Skip to main content

Fatal road accidents in Egypt remain high despite infrastructure improvements

While the government’s spending of billions of dollars to develop roads and the transportation infrastructure have reduced accidents in recent years, Egypt still ranks among the top nations in the world for traffic deaths.
An aerial view shows a section of the new "Regional Ring Road" highway project, passing by the northern village of al-Naaminah in the fertile Nile Delta agricultural region in Sharqiyah province, Egypt, May 28, 2021.

CAIRO — Egyptian authorities announced April 21 that one Egyptian national had died and two others were injured in a collision between a tourist bus and a private car on the Qena-Luxor agricultural road. Meanwhile, 38 Polish tourists made it out alive.

This accident came shortly after an even deadlier collision occurred in southern Egypt. On March 13, the Egyptian Ministry of Health announced that 10 people were killed and 14 others injured in a crash between a bus and car on the Abu Simbel-Aswan road.

Media reports indicated that among the 10 deaths, four people were French and one was Belgian, in addition to five Egyptians. Social media users circulated videos showing that the tourist bus caught fire on the Aswan road.

On April 19, Gamal al-Saeed, a member of the parliamentary Transport and Communications Committee, submitted a motion addressing Minister of Transport Kamel al-Wazir and Minister of Tourism and Antiquities Khaled al-Anani regarding the March 13 accident.

Saeed explained in his motion that “these tragic incidents have negative impacts on the flow of tourism in Egypt, and this is detrimental to the national economy.”

He said, “The Abu Simbel-Aswan road has seen many accidents in 2021, which resulted in the death of 20 people and the injury of 133. This shows how dangerous this road, which is a vital crossing for citizens and tourists, is.” 

He added, “Around 75 million Egyptian pounds [$4 million] were spent on the development and improvement of the Abu Simbel-Aswan road.”

In March 2022, Wazir announced at a public event that “the cost of road projects around Cairo has reached 300 billion Egyptian pounds [$16 billion],” according to local media.

Observers who spoke to Al-Monitor praised road development projects in Egypt and their positive impact on reducing road accidents, but they believe that there are other reasons that lead to accidents, mainly the behavior of drivers on the roads and heavy transport vehicles. They stressed the importance of tightening traffic control to deter violators.

Hassan Mahdi, a professor of roads and bridges at the Faculty of Engineering at Cairo's Ain Shams University, told Al-Monitor, “The human factor is the main cause of road accidents. If roads were the problem, accidents would have recurred in the same spots.”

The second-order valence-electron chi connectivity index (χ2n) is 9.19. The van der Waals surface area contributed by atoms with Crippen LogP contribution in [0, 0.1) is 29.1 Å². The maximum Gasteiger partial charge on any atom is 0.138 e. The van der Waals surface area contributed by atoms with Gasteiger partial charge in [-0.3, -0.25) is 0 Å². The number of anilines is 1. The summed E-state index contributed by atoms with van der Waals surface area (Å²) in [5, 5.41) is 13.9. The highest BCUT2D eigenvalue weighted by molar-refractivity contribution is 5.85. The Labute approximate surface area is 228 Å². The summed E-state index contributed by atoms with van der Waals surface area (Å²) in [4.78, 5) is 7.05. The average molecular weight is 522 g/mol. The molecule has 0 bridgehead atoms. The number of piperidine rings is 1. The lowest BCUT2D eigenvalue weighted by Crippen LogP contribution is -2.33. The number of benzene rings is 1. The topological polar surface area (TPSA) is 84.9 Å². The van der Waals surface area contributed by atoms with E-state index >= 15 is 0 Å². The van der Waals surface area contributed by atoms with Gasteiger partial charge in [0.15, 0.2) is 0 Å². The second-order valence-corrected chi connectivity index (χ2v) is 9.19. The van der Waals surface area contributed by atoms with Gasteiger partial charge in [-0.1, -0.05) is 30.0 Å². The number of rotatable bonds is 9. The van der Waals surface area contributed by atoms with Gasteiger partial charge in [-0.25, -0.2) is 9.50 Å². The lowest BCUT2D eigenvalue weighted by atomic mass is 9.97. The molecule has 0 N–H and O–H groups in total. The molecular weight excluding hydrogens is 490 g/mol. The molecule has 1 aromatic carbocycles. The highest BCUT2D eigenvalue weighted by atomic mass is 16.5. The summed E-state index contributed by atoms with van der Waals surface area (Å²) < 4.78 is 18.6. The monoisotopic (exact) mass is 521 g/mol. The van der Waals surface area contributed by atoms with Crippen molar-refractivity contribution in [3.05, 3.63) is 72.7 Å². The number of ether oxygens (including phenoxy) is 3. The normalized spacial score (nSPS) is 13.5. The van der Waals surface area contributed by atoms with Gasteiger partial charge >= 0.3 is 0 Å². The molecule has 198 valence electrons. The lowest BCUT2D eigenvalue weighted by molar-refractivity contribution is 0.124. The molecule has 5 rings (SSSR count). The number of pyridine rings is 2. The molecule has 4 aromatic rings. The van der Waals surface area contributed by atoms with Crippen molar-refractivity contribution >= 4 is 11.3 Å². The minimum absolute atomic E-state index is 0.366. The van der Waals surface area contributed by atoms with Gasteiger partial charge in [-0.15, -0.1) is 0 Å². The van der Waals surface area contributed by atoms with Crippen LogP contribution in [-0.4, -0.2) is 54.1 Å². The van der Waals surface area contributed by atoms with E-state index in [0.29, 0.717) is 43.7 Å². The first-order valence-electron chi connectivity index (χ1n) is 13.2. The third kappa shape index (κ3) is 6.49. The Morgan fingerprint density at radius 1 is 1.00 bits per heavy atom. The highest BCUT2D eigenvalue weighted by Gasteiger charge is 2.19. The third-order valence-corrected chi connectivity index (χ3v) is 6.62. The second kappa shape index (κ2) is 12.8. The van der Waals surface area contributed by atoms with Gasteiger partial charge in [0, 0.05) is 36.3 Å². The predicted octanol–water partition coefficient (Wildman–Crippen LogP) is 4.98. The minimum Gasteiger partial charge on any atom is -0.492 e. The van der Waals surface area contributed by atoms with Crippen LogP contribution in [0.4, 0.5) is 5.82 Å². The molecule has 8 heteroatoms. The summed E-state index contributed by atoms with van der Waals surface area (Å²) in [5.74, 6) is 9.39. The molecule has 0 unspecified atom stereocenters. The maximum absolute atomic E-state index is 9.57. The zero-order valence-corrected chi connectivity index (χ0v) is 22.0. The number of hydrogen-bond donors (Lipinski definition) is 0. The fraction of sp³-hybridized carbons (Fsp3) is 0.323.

He said, “The behavior of drivers on the roads in Egypt — speeding and not adhering to traffic lanes — lead to traffic accidents.”

Mahdi noted, “The smart transportation system and the state's tightening of traffic control on the roads to monitor speed, deter violators and detect traffic jam spots reduce accidents.”

Mahdi believes that “new road projects in Egypt have led to a significant decrease in road accidents in Egypt, according to the Central Agency for Public Mobilization and Statistics [CAPMAS].” 

He explained that “the roads in Egypt are good, and their design helps the driver to survive in the event of an accident.”

Data issued by CAPMAS in November 2021 revealed a significant decline in the number of road accident victims in Egypt by the end of 2020. Around 56,789 injuries from road accidents were recorded, compared to about 79,904 in 2019 — marking a decrease of approximately 29%. The number of deaths due to road accidents also decreased to 6,164 in 2021, compared to 6,722 in 2020, i.e., an 8.3% decrease.

The Egyptian government has been building bridges and tunnels, raising the quality of roads and developing them since 2014, after Egyptian President Abdel Fattah al-Sisi launched the National Roads Project, which aims to build dozens of roads to connect governorates and relieve traffic congestion, along a distance of 4,400 kilometers (2,700 miles). Separate roads were built for heavy vehicles, and private ones were constructed for transport trucks and trailers. Specific times have been allocated for their movement on some bridges and roads, such as the main Ring Road in Cairo — all as part of the national project.

Egypt is also implementing three projects within the smart transportation system, namely the express train, the monorail and the electric train, in addition to implementing new subway lines and developing old lines, at a cost of 757 billion Egyptian pounds ($41 billion) until 2024, according to the state-owned Akhbar Al-Youm newspaper.